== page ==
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Showing posts from September 27, 2007

Among the Paleos

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I had the pleasure to attend and even to address the recent meeting in Washington, DC, of the John Randolph Club(JRC) which was organized by the Rockford Institute which publishes Chronicles magazine. JRC, Rockford and Chronicles are all part of what is known as the Paleoconservative movement. The panel that I shared with with an old friend, Serge Trifkovic focused on the Iraq War and issues related to U.S. foreign policy and the neocon imperial project in the Middle East. It was an intellectual delight to exchange views with so many highly-educated men and women who have contrarian views on domestic and foreign policy issues. Some of the other speakers included Thomas Fleming,Peter Brimelow,Justin Raimondo, and Taki. I just finised reading Fleming's The Morality of Everyday Life: Rediscovering an Ancient Alternative to the Liberal Tradition which is a fantastic read and a great introduction to paleoconservative ideas. Fleming challenges the philosophical foundations of both…

Economic stuff

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some of my recent thoughts on the subject:

Business Times - 28 Sep 2007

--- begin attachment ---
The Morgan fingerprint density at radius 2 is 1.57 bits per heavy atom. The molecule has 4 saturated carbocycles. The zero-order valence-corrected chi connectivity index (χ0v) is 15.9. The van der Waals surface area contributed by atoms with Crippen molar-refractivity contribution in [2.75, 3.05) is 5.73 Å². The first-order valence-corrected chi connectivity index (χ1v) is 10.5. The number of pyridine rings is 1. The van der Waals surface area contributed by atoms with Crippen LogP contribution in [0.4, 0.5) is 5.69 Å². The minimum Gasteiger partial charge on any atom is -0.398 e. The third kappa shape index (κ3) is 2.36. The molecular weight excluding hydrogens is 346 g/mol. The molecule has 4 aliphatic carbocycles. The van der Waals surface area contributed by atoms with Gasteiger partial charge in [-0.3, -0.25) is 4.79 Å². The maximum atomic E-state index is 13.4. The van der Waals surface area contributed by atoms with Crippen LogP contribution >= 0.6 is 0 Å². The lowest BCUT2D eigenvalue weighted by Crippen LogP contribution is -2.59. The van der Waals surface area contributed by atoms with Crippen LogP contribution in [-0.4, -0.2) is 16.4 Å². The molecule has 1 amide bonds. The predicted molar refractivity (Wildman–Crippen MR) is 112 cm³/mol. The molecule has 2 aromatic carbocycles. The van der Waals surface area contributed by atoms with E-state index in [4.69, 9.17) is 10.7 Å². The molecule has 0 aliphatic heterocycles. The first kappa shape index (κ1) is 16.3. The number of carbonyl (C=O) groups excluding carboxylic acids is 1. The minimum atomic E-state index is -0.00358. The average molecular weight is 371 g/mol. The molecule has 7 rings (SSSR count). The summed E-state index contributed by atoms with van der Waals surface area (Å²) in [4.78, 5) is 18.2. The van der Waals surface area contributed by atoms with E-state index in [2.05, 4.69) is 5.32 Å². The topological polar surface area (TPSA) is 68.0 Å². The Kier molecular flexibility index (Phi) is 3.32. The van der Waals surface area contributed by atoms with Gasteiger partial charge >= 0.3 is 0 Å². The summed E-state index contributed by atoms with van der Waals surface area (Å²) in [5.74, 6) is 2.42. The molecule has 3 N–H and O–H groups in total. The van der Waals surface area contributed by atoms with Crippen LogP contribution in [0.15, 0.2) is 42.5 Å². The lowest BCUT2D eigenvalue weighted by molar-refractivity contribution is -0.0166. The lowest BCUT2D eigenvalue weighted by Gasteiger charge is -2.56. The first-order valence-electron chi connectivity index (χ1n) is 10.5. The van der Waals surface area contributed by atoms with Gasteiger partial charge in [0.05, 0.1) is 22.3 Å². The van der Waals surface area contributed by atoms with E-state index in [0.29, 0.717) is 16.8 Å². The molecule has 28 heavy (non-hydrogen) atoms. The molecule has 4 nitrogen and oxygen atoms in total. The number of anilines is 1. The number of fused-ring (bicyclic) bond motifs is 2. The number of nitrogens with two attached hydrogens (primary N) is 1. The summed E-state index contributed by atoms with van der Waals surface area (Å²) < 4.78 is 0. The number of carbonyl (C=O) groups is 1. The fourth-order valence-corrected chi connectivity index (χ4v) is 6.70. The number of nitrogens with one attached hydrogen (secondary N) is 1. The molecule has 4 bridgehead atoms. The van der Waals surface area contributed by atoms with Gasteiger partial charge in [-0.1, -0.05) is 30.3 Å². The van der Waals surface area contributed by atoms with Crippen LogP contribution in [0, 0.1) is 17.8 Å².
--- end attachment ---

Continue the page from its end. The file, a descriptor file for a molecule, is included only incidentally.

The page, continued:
US may have to bid farewell to good times

The house of cards is falling amid soaring oil prices, diving home sector and credit crunch

IT will be recalled as a Golden Economic Age, the Greenspan Era, or the Goldilocks Economy - but one thing is clear: The good days of doing-away-with-the-business-cycle and spending-like-there-is-no-tomorrow are probably over as far as the US economy is concerned.

Indeed, it is becoming obvious that Americans will have to say 'bye, bye' to an age when consumers could take out huge mortgage loans to pay for new homes and spend the weekends shopping for the latest plasma televisions - made in China - as they maxed out on their credit cards.

The era when financial institutions could juggle new and increasingly complex ('exotic') financial products that made it possible to extend more credit to the consumers and businesses, including packages of mortgages to those who had a…

A Separate Peace: Leaving the country to save it

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September 24, 2007 Issue
Copyright © 2007 The American Conservative



A Separate Peace


Leaving the country to save it

by Leon Hadar

Casablanca, Sept. 17, 2010—The international conference that opened in this beautiful city yesterday is expected to put some final touches on a United Nations-sponsored accord on the future of the new state being set up in Mesopo-tamia, the Confederation of Iraq and Kurdistan (CFIK). The agreement was reached in early July, following months of negotiations in Bern, Switzerland, where the Arab League, Iran, and Turkey, together with representatives of the main ethnic and religious groups in Iraq that have been fighting over control of the country, accepted the formula proposed by the two lead mediators, U.S. Secretary of State Richard Holbrooke and French Foreign Secretary Bernard Kouchner.

The agreement calls for the division of the former Iraq into two political entities—the Islamic Republic of Iraq (IRI) and the Kurdish Republic (KR)—that are delineated by the …